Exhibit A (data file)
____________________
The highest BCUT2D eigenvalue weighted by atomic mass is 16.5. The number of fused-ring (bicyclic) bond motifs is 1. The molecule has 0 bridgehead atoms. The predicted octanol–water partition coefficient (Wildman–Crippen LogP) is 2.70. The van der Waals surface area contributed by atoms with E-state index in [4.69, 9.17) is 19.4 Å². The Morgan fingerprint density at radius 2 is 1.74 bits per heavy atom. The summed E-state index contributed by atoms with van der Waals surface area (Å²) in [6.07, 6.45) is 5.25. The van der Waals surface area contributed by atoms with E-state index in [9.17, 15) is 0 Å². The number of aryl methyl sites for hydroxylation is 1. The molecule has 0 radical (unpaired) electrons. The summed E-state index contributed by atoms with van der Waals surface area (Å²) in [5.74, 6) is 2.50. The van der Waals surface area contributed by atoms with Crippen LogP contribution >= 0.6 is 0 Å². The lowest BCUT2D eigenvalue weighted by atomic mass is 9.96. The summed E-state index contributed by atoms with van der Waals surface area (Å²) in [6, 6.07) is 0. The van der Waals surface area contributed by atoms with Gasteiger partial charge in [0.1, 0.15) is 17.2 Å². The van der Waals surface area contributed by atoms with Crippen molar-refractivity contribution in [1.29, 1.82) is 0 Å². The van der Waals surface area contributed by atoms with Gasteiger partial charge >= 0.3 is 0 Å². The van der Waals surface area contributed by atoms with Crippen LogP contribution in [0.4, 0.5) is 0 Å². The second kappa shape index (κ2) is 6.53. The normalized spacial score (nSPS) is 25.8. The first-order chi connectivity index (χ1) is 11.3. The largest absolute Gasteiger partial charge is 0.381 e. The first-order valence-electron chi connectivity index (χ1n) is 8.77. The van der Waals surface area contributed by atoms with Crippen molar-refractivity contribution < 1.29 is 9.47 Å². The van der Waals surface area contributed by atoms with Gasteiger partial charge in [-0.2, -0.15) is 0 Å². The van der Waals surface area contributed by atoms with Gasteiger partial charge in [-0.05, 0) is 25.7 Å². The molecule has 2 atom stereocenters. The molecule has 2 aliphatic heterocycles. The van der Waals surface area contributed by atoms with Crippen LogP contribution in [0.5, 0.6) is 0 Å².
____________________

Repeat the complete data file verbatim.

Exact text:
The highest BCUT2D eigenvalue weighted by atomic mass is 16.5. The number of fused-ring (bicyclic) bond motifs is 1. The molecule has 0 bridgehead atoms. The predicted octanol–water partition coefficient (Wildman–Crippen LogP) is 2.70. The van der Waals surface area contributed by atoms with E-state index in [4.69, 9.17) is 19.4 Å². The Morgan fingerprint density at radius 2 is 1.74 bits per heavy atom. The summed E-state index contributed by atoms with van der Waals surface area (Å²) in [6.07, 6.45) is 5.25. The van der Waals surface area contributed by atoms with E-state index in [9.17, 15) is 0 Å². The number of aryl methyl sites for hydroxylation is 1. The molecule has 0 radical (unpaired) electrons. The summed E-state index contributed by atoms with van der Waals surface area (Å²) in [5.74, 6) is 2.50. The van der Waals surface area contributed by atoms with Crippen LogP contribution >= 0.6 is 0 Å². The lowest BCUT2D eigenvalue weighted by atomic mass is 9.96. The summed E-state index contributed by atoms with van der Waals surface area (Å²) in [6, 6.07) is 0. The van der Waals surface area contributed by atoms with Gasteiger partial charge in [0.1, 0.15) is 17.2 Å². The van der Waals surface area contributed by atoms with Crippen molar-refractivity contribution in [1.29, 1.82) is 0 Å². The van der Waals surface area contributed by atoms with Gasteiger partial charge >= 0.3 is 0 Å². The van der Waals surface area contributed by atoms with Crippen LogP contribution in [0.4, 0.5) is 0 Å². The second kappa shape index (κ2) is 6.53. The normalized spacial score (nSPS) is 25.8. The first-order chi connectivity index (χ1) is 11.3. The largest absolute Gasteiger partial charge is 0.381 e. The first-order valence-electron chi connectivity index (χ1n) is 8.77. The van der Waals surface area contributed by atoms with Crippen molar-refractivity contribution < 1.29 is 9.47 Å². The van der Waals surface area contributed by atoms with Gasteiger partial charge in [-0.2, -0.15) is 0 Å². The van der Waals surface area contributed by atoms with Gasteiger partial charge in [-0.05, 0) is 25.7 Å². The molecule has 2 atom stereocenters. The molecule has 2 aliphatic heterocycles. The van der Waals surface area contributed by atoms with Crippen LogP contribution in [0.5, 0.6) is 0 Å².